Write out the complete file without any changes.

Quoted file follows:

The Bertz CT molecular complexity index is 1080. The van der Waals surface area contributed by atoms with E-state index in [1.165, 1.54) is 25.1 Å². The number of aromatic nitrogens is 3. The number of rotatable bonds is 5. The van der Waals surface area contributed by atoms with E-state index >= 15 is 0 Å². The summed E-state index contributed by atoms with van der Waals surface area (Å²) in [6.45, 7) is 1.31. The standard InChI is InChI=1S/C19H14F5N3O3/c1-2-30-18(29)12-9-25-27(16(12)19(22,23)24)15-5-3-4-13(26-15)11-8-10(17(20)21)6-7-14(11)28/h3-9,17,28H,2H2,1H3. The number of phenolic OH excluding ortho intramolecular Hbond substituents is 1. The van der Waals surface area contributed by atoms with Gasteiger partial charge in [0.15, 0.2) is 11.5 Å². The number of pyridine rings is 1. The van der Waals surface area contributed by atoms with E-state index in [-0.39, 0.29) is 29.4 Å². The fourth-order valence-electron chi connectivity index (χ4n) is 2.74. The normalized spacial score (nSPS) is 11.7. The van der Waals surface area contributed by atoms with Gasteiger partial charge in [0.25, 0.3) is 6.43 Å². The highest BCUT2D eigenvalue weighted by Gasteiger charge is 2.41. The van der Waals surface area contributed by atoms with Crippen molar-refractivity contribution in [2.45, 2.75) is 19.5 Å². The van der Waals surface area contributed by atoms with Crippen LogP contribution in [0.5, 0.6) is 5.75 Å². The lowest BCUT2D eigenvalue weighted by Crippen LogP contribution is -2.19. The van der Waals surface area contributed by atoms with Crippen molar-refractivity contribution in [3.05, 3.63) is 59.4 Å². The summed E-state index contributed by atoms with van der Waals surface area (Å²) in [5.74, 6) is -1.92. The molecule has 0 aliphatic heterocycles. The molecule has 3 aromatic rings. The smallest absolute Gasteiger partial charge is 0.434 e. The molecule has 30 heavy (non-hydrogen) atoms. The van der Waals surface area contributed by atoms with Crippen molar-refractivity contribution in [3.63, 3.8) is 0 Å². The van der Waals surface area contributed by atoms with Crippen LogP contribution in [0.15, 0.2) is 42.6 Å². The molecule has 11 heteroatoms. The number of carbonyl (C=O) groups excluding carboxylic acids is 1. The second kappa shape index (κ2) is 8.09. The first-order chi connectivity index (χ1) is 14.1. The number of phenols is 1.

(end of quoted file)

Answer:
The Bertz CT molecular complexity index is 1080. The van der Waals surface area contributed by atoms with E-state index in [1.165, 1.54) is 25.1 Å². The number of aromatic nitrogens is 3. The number of rotatable bonds is 5. The van der Waals surface area contributed by atoms with E-state index >= 15 is 0 Å². The summed E-state index contributed by atoms with van der Waals surface area (Å²) in [6.45, 7) is 1.31. The standard InChI is InChI=1S/C19H14F5N3O3/c1-2-30-18(29)12-9-25-27(16(12)19(22,23)24)15-5-3-4-13(26-15)11-8-10(17(20)21)6-7-14(11)28/h3-9,17,28H,2H2,1H3. The number of phenolic OH excluding ortho intramolecular Hbond substituents is 1. The van der Waals surface area contributed by atoms with Gasteiger partial charge in [0.15, 0.2) is 11.5 Å². The number of pyridine rings is 1. The van der Waals surface area contributed by atoms with E-state index in [-0.39, 0.29) is 29.4 Å². The fourth-order valence-electron chi connectivity index (χ4n) is 2.74. The normalized spacial score (nSPS) is 11.7. The van der Waals surface area contributed by atoms with Gasteiger partial charge in [0.25, 0.3) is 6.43 Å². The highest BCUT2D eigenvalue weighted by Gasteiger charge is 2.41. The van der Waals surface area contributed by atoms with Crippen molar-refractivity contribution in [2.45, 2.75) is 19.5 Å². The van der Waals surface area contributed by atoms with Crippen LogP contribution in [0.5, 0.6) is 5.75 Å². The lowest BCUT2D eigenvalue weighted by Crippen LogP contribution is -2.19. The van der Waals surface area contributed by atoms with Crippen molar-refractivity contribution in [3.05, 3.63) is 59.4 Å². The summed E-state index contributed by atoms with van der Waals surface area (Å²) in [5.74, 6) is -1.92. The molecule has 0 aliphatic heterocycles. The molecule has 3 aromatic rings. The smallest absolute Gasteiger partial charge is 0.434 e. The molecule has 30 heavy (non-hydrogen) atoms. The van der Waals surface area contributed by atoms with Crippen molar-refractivity contribution in [3.63, 3.8) is 0 Å². The van der Waals surface area contributed by atoms with Crippen LogP contribution in [0.15, 0.2) is 42.6 Å². The molecule has 11 heteroatoms. The number of carbonyl (C=O) groups excluding carboxylic acids is 1. The second kappa shape index (κ2) is 8.09. The first-order chi connectivity index (χ1) is 14.1. The number of phenols is 1.